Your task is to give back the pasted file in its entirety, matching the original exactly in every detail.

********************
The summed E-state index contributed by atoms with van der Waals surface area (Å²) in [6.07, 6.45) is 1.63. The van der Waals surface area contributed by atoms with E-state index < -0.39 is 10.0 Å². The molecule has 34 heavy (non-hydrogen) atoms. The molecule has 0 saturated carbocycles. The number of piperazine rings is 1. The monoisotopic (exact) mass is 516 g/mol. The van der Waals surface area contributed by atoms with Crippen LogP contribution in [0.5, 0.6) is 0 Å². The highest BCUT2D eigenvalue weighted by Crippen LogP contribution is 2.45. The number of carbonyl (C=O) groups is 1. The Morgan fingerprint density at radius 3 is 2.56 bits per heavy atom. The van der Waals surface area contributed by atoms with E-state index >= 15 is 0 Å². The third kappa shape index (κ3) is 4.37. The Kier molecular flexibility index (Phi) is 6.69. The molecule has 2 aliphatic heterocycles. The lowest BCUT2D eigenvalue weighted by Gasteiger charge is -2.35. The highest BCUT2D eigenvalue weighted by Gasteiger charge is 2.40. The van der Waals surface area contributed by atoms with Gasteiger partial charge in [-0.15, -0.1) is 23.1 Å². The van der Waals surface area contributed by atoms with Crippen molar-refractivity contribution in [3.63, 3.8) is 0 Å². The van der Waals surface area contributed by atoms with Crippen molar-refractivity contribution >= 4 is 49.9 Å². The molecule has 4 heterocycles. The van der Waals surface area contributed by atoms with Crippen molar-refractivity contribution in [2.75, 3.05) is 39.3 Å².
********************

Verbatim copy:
The summed E-state index contributed by atoms with van der Waals surface area (Å²) in [6.07, 6.45) is 1.63. The van der Waals surface area contributed by atoms with E-state index < -0.39 is 10.0 Å². The molecule has 34 heavy (non-hydrogen) atoms. The molecule has 0 saturated carbocycles. The number of piperazine rings is 1. The monoisotopic (exact) mass is 516 g/mol. The van der Waals surface area contributed by atoms with Crippen LogP contribution in [0.5, 0.6) is 0 Å². The highest BCUT2D eigenvalue weighted by Crippen LogP contribution is 2.45. The number of carbonyl (C=O) groups is 1. The Morgan fingerprint density at radius 3 is 2.56 bits per heavy atom. The van der Waals surface area contributed by atoms with E-state index >= 15 is 0 Å². The third kappa shape index (κ3) is 4.37. The Kier molecular flexibility index (Phi) is 6.69. The molecule has 2 aliphatic heterocycles. The lowest BCUT2D eigenvalue weighted by Gasteiger charge is -2.35. The highest BCUT2D eigenvalue weighted by Gasteiger charge is 2.40. The van der Waals surface area contributed by atoms with Gasteiger partial charge in [-0.15, -0.1) is 23.1 Å². The van der Waals surface area contributed by atoms with Crippen molar-refractivity contribution in [3.63, 3.8) is 0 Å². The van der Waals surface area contributed by atoms with Crippen molar-refractivity contribution >= 4 is 49.9 Å². The molecule has 4 heterocycles. The van der Waals surface area contributed by atoms with Crippen molar-refractivity contribution in [2.75, 3.05) is 39.3 Å².